You might think that the whole DIY option is a good idea and is saving you money on your purchase. What you may forget to factor in, is the time it costs you. Conveyancing is a full time job. Unless you’re retired or have no need to work ( we can dream!), then you most likely won’t have time to carry out the full conveyancing work. It takes a long time and that’s why professionals ( like us) do it for our day job.

Look at it like this: If you earn around £40 an hour and each week you’re spending 10 hours or more on your DIY conveyancing. These 10 hours involve processing paperwork, following up with the other party and negotiations. That amounts to a weekly totally of £400, plus anything extra you do in the week in regards to conveyancing. Don’t forget, you also have to actually go to work, fit in downtime and spend time with family and friends.

When you add it all up, it’s actually cheaper to invest in professional services than spend all your time googling it yourself.

#3 Panicking when issues arise

A conveyancer takes care of important tasks on your behalf, that you might miss when doing a DIY job. This includes; reviewing tasks and the sales and purchase contract for errors and discrepancies. They also conduct legal searches and liaise with other parties when these red flags arise.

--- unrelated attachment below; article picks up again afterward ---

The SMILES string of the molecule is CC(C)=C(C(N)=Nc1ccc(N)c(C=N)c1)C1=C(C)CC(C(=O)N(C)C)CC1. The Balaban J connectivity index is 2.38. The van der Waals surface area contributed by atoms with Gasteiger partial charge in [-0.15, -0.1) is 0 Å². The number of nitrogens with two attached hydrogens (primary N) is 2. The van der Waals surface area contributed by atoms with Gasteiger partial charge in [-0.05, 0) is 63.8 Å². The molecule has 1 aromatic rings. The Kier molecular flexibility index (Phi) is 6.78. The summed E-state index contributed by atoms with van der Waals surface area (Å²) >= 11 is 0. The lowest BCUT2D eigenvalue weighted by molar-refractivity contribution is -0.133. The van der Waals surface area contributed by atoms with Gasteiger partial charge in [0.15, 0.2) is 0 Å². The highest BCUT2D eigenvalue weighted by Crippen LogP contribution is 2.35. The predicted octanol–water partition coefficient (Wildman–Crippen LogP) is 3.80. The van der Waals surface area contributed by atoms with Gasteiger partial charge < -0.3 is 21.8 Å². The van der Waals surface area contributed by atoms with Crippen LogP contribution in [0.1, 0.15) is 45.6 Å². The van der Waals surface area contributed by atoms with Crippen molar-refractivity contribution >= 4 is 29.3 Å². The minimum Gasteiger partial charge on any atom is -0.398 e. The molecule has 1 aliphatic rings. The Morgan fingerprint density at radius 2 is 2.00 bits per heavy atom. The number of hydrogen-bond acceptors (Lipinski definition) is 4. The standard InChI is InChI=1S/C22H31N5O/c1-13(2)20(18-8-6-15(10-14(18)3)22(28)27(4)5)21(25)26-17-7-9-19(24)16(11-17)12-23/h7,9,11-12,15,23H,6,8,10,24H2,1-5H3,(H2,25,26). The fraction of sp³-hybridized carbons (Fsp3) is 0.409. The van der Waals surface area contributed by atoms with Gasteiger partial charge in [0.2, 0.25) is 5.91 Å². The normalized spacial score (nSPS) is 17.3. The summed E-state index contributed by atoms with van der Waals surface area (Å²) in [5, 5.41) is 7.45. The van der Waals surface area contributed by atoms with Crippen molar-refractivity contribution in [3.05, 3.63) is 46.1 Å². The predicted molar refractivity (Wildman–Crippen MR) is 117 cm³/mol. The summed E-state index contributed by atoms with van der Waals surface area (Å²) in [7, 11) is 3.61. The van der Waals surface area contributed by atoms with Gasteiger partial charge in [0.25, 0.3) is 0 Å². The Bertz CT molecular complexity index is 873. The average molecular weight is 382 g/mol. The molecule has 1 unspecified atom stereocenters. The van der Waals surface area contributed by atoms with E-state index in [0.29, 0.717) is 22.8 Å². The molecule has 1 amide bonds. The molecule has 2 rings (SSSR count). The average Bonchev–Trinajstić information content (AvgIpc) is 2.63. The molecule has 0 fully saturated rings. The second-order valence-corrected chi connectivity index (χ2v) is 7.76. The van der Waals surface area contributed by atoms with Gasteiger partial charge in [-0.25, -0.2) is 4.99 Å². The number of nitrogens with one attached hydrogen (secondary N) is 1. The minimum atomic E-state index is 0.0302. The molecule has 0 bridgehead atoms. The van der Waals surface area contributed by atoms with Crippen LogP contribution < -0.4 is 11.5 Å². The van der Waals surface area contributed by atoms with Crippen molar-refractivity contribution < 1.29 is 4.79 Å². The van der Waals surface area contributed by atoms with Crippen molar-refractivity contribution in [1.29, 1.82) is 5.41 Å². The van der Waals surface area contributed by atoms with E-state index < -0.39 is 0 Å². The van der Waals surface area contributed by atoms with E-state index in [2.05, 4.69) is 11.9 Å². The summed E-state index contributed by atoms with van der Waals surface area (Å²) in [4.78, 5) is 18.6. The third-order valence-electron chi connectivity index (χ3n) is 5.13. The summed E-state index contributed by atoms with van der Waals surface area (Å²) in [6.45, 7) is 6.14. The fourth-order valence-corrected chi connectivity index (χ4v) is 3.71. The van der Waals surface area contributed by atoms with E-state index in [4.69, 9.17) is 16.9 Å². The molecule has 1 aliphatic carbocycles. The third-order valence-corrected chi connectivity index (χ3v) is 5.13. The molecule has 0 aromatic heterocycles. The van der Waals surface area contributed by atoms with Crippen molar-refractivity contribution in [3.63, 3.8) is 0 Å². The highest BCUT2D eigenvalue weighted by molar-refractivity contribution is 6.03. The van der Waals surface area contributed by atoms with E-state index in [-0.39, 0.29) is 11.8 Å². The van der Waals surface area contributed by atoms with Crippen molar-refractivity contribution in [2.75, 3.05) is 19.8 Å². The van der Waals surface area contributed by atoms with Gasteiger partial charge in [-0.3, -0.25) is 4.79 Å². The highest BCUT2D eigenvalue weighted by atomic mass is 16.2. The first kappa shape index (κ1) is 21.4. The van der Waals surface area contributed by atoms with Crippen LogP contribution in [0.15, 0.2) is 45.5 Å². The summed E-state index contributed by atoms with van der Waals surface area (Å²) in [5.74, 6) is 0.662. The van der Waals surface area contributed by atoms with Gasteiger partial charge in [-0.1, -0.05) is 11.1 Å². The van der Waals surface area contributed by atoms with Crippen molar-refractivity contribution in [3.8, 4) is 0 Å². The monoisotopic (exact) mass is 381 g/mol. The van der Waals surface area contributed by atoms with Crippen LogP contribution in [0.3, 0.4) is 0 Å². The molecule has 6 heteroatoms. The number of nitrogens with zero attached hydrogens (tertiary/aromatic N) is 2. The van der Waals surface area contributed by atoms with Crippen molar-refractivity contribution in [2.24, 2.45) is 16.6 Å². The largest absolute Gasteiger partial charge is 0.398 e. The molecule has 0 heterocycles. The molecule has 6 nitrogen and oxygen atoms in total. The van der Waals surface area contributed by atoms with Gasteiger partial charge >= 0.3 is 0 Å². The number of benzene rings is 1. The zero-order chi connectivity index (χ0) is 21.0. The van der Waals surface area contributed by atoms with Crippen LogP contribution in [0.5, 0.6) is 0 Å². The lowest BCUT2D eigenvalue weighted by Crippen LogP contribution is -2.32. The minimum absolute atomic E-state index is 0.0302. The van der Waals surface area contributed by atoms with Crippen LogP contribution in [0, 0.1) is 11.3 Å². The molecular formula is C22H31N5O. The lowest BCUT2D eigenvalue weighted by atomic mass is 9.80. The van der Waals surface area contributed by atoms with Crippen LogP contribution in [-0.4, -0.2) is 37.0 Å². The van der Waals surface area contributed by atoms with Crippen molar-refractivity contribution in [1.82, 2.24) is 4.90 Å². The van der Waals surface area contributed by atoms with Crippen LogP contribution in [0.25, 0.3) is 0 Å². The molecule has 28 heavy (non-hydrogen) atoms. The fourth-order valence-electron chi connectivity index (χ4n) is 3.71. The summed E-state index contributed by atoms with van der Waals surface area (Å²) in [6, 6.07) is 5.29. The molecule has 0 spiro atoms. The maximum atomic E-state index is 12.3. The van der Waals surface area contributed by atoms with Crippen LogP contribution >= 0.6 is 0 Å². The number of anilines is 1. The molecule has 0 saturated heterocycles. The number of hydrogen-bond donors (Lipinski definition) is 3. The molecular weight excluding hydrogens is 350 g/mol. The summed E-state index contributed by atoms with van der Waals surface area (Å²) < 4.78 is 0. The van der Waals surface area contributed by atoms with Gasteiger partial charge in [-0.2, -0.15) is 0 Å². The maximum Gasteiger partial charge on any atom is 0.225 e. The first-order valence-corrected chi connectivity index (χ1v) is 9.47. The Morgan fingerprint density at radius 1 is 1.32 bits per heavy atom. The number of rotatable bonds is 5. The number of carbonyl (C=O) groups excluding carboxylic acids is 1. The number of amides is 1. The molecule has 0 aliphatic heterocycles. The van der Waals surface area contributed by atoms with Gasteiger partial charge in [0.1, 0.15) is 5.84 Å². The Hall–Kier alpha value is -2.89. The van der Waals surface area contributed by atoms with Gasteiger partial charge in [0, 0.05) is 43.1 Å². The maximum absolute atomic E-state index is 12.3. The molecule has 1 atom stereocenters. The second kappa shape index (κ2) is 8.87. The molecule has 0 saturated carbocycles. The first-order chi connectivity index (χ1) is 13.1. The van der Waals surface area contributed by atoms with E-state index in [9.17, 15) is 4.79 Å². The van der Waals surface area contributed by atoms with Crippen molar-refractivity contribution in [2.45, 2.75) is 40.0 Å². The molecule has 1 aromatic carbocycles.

In rare cases, where the transaction runs smoothly and nothing dramatic happens, then using your own initiative and DIY-conveyancing will save you a small amount of money. But often in more cases than not, problems do occur and having a decent conveyancer to cover your back, pays off long term. A conveyancer afterall, has the skills to tackle the most challenging of situations and know exactly how to protect you, in the worst case scenarios.

DIY-ing is doable, but having a conveyancer is essential for smooth buying transactions, saving precious time and your peace of mind. If your transaction proceeds smoothly and no-unexpected issues crop up, then DIY-conveyancing may save you a little money. But, if all doesn’t go well, this is when having a conveyancer or solicitor on your side really pays off when buying a house.

NBM Solicitors Partners

WJ Broadhead NP Eason SJ Lacey CR Broadhead V Coggan

Website content authored by Matthew Broadhead